I exit the week personally fired up for a litany of reasons -- partly because of earnings season, but also because it looks as though many investors aren't conducting deeper-level analysis, and are thus ill-prepared for a range of future events that will either make or break a portfolio.
Allow me to point out what you "learned" this week:
● Herbalife (HLF) has two mega-rich guys jockeying for the love of the shareholder base.
● Railroad stocks caught a downgrade -- which may be bad, but isn't right now, for some reason.
● Apple possibly has some new products set for release this year, but it doesn't matter.
● Tiffany (TIF) is not doing well -- guess it's a result of fiscal-cliff hangover.
● A group of private-equity firms led by Cerberus is buying the broken supermarket chain that is Supervalu (SVU).
● Europe is fine; European Central Bank President Mario Draghi said so.
None of this is analysis. These are moments in time that will tend to be forgotten in short order, and I refuse to play the surface analysis game. Now, take these tidbits and compare them with the following extrapolations.
Prepared for a February Market Plunge?
One central theme, dating back to the debt-ceiling travesty in the summer of 2011, is the market's unwillingness to discount future events that have a better than 50% chance of bringing pain to asset values. Blame the machines, I suppose. The same pattern is currently settling in to place now -- many leading indicators I track suggest we should have no concern for a series of real negatives. For example, the Philadelphia Semiconductor Index (SOX) is not crumbling, and we're seeing strength in the Dow Jones Transportation Average, oil prices and small-caps. In addition, leading stocks have continued to lead.
The scenario I have tentatively in mind is this:
● The market exits January with mild enthusiasm that corporate earnings have survived the start of fiscal tightening.
● By mid-February, earnings season concludes and the enthusiasm is handed off to multiple headline risks associated with the debt-ceiling debate. One concern that's chief among them: credit-rating downgrades.
● Stocks are whacked at the end of February. The suckers will hang on too long while the smart money dumps -- yet, outwardly, the latter will continue to sell hope by reiterating year-end price targets on the S&P 500.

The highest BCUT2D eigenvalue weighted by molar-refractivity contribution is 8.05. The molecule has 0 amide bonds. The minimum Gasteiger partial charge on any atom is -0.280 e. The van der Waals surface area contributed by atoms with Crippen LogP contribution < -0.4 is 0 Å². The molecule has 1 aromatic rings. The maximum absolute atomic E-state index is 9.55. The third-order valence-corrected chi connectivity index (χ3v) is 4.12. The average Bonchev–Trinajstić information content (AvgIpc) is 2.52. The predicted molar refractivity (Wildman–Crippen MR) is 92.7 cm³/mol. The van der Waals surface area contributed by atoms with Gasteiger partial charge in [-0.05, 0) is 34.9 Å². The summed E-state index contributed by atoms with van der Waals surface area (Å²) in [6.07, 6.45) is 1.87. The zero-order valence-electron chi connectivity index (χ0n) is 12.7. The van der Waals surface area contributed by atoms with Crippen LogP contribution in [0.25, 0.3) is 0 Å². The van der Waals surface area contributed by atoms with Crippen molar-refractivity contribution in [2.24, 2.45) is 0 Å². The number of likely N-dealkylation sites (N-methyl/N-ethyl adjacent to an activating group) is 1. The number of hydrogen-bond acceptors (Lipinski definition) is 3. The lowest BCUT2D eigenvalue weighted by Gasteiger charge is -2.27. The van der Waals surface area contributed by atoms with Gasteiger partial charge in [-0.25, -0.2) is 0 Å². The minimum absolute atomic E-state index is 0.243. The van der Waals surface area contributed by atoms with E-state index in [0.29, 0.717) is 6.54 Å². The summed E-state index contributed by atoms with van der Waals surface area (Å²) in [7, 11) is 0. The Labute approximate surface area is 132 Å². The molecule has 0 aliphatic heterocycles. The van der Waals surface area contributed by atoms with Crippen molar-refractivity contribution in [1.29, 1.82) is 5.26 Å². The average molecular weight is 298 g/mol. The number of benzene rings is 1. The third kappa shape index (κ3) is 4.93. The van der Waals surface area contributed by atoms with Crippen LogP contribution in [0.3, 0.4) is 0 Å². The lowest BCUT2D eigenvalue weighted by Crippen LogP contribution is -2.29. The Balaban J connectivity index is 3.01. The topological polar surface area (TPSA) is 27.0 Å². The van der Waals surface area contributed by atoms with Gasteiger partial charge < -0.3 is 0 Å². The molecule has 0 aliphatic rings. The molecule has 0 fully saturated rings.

Remember, you heard it here first.
Hey, Listen, the Consumer Is Speaking
From Tiffany's holiday dread, finally, here are five thoughts I've constructed:
1. Near-term, traditional luxury consumers -- think household with $1 million annual income or more -- could still be working with their tax teams to strategize for 2013. Either way, tax hikes on this consumer mean fewer dollars sloshing around Fifth Avenue.
2. Traditionally, January has been the month when luxury gets a sales boost as people receive their bonuses -- which is why analysts had been slow in marking down Tiffany's holiday-quarter targets. Now I sense that, post-fiscal cliff, bonuses will be allocated in a different manner.
3. One secret of luxury is in offering enticing products to lure in aspirational consumers -- those households earning maybe $80,000 to $150,000 a year. To make the purchase, these folks toss it on their credit cards. Is that likely to happen following the obliteration of the payroll tax credit? I don't think it will. This fiscal tightening means consumers will once again have to readjust their standard of living.
4. At its very core, what are luxury goods? They are show pieces that, in reality, offer very little functionality. For example, what can a person do with a Louis Vuitton bag other than show it off on a night that costs even more money? I think luxury is battling the tech industry. People want the hottest gadgets, and they are more willing to pay full price for these because of their usefulness. Will it be an iPhone 5, which could fundamentally alter your life for the next two years, or a Louis Vuitton bag that doesn't match all your outfits? You decide.
5. It's hard to quantify this, but I think the quality of luxury goods overall has come down a touch given previous years of inflation in gold, silver and so on. With lower quality comes fewer big, bold ideas. Consumers, in turn, are unable to see the value in the purchase -- they have gotten much smarter.